How much time do you spend in meetings with colleagues, speaking to them on the phone or responding to their emails? Research suggests that too much collaborating can affect employees’ performance and make them feel anxious.

In an article for Harvard Business Review, Rob Cross, Reb Rebele and Adam Grant discuss their research looking into the effect of collaborative activities on individuals and businesses.

While teamwork is often seen as an important step for organizational success, in the past 20 years employees and managers have doubled the amount of time they spend on collaborative activities, they explain.

Cross, Rebele and Grant say this is a reason for concern. For many companies, the time spent collaborating – in meetings, on the phone and responding to emails – has reached around 80%, leaving employees only 20% of their day for all the critical work they must complete on their own.

This level of teamwork leads to a drop in performance, and employees becoming stressed and unable to perform to a high standard.

Why do colleagues collaborate?

The authors identify three reasons: “Employees invest in others to create value: informational, social and personal.”

Informational resources are knowledge and skills that can be easily passed on. Social resources involve using your position, awareness and access to help colleagues. And finally, personal resources require the input of time and energy.

The use of personal resources is the biggest problem for collaboration as employees are left with less time and energy for their own work.

However, personal resources are often the most desirable form of collaboration. And as people request an increasing amount of time and energy from co-workers, they become a bigger drain on an individual’s personal resources.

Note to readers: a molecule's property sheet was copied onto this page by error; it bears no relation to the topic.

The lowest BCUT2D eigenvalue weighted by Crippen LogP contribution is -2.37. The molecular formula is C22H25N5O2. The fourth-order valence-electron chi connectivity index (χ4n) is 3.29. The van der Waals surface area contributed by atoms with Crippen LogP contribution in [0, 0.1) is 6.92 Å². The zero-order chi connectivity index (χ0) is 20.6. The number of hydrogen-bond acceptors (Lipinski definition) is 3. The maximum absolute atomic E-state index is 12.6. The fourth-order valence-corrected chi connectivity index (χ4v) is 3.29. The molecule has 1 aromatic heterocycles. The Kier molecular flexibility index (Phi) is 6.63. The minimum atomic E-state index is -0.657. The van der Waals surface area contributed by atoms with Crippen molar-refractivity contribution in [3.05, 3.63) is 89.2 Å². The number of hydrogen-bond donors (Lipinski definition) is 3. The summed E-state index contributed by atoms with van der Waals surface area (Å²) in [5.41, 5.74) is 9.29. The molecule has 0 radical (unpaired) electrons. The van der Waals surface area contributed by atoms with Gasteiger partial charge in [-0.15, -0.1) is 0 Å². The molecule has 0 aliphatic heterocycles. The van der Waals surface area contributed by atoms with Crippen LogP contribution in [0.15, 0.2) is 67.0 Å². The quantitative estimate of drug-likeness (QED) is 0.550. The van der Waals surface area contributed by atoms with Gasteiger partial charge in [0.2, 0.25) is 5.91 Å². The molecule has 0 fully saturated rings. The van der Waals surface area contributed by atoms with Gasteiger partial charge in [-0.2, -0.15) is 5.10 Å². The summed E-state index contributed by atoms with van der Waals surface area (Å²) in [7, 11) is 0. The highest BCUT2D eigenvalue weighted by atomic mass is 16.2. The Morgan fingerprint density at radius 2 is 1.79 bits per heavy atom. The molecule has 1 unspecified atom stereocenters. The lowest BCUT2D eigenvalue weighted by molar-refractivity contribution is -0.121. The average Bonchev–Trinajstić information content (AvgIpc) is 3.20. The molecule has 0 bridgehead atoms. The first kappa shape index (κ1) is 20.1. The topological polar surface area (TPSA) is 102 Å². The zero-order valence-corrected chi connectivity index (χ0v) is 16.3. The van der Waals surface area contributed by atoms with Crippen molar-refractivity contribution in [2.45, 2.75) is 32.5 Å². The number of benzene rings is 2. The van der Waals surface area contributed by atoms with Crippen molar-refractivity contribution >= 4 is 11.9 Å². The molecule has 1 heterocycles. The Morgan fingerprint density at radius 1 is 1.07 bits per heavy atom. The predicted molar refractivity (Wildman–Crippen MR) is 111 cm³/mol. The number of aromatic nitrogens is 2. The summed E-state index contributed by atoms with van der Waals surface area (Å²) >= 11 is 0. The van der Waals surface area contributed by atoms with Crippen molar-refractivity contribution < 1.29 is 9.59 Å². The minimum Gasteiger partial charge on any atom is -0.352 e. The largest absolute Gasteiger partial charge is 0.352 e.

The researchers undertook a study looking at the demands facing a group of key employees across 20 organizations. The size of the bubble represents an individual’s career satisfaction score.

People who are needed for their informational resources but not their time have a much higher level of career satisfaction than those whose time and energy is more in demand. This dissatisfaction with their careers can lead to employees leaving their organizations.

Another factor contributing to the problem is that a high percentage of the added value from collaboration comes from a small percentage of employees.

The authors found that up to 35% of value-added collaborations came from less than 5% of employees. These individuals are valued for their willingness to help and their capabilities, however this increases their desirability.

Bosses must work to limit the pressures placed on individuals and increase their organization’s collaborative efficiency, say Cross, Rebele and Grant. “Leaders must learn to recognize, promote and efficiently distribute the right kinds of collaborative work, or their teams and top talent will bear the costs of too much demand for too little supply.”